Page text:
Guðrún Nordal, Director of the Árni Magnússon Institute for Icelandic Studies and professor at the Faculty of Icelandic and Comparative Cultural Studies
Jór renn aftanskæru
allsvangr götur langar.
Völl kná hófr til hallar,
höfum lítinn dag, slíta.
This was composed by the skald Sighvatur Þórðarson in the court metre and tells of an evening ride home to the palace in the eleventh century, the horse getting hungry for his hay in the gathering dusk.
The court metre is an Old Norse form of skaldic poetry generally attributed to named skalds such as Sighvatur, one of the most significant forms of Old Norse poetry along with the eddaic verses. Guðrún Nordal, professor of Icelandic literature at the University of Iceland, is a long-standing member of an international research team that has been working on a new international publication of verses in the court metre. Guðrún is now tackling a new project with the same team, analysing court poetry from medieval Icelandic sagas. The project is based on the extensive digital database created during the international publication project. The database contains close analyses of imagery, language and prosody, providing a potential foundation for all kinds of research into this ancient cultural legacy of all Nordic nations.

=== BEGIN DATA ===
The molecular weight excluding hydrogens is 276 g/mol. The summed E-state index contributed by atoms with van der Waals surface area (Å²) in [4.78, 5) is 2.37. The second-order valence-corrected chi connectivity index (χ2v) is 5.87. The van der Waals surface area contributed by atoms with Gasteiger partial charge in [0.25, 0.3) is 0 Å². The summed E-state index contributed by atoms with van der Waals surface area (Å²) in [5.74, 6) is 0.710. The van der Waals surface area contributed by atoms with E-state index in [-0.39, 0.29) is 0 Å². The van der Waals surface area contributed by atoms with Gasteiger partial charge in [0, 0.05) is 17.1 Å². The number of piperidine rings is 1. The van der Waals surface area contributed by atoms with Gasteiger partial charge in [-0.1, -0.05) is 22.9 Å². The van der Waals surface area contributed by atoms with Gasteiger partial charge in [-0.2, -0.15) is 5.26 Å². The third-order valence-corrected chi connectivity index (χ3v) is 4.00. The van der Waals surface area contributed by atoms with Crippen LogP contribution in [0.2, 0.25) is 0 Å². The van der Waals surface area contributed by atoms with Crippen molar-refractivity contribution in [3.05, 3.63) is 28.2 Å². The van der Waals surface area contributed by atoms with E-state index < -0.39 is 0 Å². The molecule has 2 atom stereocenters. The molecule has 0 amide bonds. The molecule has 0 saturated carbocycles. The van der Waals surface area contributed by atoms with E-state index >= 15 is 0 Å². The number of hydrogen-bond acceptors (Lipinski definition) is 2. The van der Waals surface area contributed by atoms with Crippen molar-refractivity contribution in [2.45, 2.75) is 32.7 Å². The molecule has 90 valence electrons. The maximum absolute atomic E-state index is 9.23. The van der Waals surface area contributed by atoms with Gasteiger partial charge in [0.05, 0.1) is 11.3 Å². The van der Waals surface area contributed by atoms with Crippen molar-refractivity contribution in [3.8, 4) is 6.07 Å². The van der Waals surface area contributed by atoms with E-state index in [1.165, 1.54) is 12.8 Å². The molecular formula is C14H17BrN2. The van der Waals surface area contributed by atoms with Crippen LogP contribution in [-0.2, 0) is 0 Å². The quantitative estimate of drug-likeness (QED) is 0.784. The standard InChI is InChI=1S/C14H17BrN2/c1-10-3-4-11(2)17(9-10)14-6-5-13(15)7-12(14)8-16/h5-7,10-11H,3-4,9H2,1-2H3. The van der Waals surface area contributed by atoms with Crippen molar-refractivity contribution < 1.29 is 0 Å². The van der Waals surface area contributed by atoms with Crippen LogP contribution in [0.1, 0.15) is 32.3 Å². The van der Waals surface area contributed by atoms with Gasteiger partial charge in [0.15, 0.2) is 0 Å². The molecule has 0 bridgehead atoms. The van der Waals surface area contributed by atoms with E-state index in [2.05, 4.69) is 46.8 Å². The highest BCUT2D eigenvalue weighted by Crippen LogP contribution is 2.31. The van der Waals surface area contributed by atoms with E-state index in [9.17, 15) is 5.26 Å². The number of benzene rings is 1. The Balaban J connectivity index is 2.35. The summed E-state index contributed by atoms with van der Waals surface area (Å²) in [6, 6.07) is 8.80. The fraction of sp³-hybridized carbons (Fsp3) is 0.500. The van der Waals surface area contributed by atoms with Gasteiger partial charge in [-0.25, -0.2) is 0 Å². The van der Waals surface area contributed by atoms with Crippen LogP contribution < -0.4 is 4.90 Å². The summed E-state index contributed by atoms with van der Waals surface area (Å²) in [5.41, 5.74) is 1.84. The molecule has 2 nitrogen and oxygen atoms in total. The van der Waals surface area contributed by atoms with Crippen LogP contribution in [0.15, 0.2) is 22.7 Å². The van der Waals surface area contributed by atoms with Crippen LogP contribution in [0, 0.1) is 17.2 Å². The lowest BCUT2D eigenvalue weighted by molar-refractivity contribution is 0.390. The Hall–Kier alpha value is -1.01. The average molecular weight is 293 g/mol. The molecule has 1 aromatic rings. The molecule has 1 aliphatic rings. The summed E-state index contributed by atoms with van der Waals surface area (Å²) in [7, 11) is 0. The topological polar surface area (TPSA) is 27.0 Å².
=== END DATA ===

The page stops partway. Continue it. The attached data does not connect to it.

"The court metre is an Old Norse form of skaldic poetry generally attributed to named skalds such as Sighvatur, one of the most significant forms of Old Norse poetry along with the eddaic verses."
"We will use digital humanities methodology in this project, which marks a brand new approach in court poetry research," says Guðrún. "The research has two primary aims. Firstly, to compile a digital and searchable database of poetry from the Icelandic sagas and other contemporary texts. Then to use this digital data to research the poetic language in these sagas, prosody and lexicology – and compare it with the poetic language in other types of saga, such as the kings' sagas," says Guðrún.
This means that the offerings of Egill Skallagrímsson and Sighvatur Þórðarson to Óðinn, the god of poetry, have all been digitised and are available online.
Guðrún says that this is the first project in which this new database is used to examine grammatical features, prosody and imagery. "The research is therefore very interesting from a methodological perspective. We are building on the expert knowledge behind the court poetry publication, with a view to the future since the current corpus will be expanded. Particular emphasis will be placed on training the next generation of scholars." The project was awarded a grant from the Research Fund of the Icelandic Centre for Research (Rannís).